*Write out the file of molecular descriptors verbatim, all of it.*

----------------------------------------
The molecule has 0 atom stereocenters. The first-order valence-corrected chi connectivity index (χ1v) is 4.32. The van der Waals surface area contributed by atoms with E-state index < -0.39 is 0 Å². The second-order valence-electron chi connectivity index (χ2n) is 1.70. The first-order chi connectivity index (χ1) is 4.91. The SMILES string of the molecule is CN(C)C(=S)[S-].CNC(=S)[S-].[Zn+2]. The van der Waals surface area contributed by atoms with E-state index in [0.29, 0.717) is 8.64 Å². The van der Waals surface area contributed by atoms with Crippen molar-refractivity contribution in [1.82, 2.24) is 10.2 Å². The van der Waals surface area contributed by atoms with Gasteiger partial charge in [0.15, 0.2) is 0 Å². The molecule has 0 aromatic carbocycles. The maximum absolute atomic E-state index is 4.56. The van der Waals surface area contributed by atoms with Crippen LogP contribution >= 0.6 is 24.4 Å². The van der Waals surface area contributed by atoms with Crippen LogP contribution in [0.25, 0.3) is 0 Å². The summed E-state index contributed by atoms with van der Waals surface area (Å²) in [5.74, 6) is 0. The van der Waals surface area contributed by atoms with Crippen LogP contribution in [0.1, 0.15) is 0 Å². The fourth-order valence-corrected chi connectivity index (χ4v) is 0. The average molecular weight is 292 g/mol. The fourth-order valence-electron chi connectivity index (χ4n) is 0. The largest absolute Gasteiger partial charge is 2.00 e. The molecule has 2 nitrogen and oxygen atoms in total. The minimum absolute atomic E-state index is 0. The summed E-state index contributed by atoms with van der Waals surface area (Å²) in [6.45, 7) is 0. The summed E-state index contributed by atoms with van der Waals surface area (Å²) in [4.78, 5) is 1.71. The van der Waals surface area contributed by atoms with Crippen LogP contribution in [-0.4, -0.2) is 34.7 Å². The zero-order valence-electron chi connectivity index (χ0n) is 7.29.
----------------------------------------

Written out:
The molecule has 0 atom stereocenters. The first-order valence-corrected chi connectivity index (χ1v) is 4.32. The van der Waals surface area contributed by atoms with E-state index < -0.39 is 0 Å². The second-order valence-electron chi connectivity index (χ2n) is 1.70. The first-order chi connectivity index (χ1) is 4.91. The SMILES string of the molecule is CN(C)C(=S)[S-].CNC(=S)[S-].[Zn+2]. The van der Waals surface area contributed by atoms with E-state index in [0.29, 0.717) is 8.64 Å². The van der Waals surface area contributed by atoms with Crippen molar-refractivity contribution in [1.82, 2.24) is 10.2 Å². The van der Waals surface area contributed by atoms with Gasteiger partial charge in [0.15, 0.2) is 0 Å². The molecule has 0 aromatic carbocycles. The maximum absolute atomic E-state index is 4.56. The van der Waals surface area contributed by atoms with Crippen LogP contribution >= 0.6 is 24.4 Å². The van der Waals surface area contributed by atoms with Crippen LogP contribution in [0.25, 0.3) is 0 Å². The summed E-state index contributed by atoms with van der Waals surface area (Å²) in [5.74, 6) is 0. The van der Waals surface area contributed by atoms with Crippen LogP contribution in [0.1, 0.15) is 0 Å². The fourth-order valence-corrected chi connectivity index (χ4v) is 0. The average molecular weight is 292 g/mol. The fourth-order valence-electron chi connectivity index (χ4n) is 0. The largest absolute Gasteiger partial charge is 2.00 e. The molecule has 2 nitrogen and oxygen atoms in total. The minimum absolute atomic E-state index is 0. The summed E-state index contributed by atoms with van der Waals surface area (Å²) in [6.45, 7) is 0. The summed E-state index contributed by atoms with van der Waals surface area (Å²) in [4.78, 5) is 1.71. The van der Waals surface area contributed by atoms with Crippen LogP contribution in [-0.4, -0.2) is 34.7 Å². The zero-order valence-electron chi connectivity index (χ0n) is 7.29.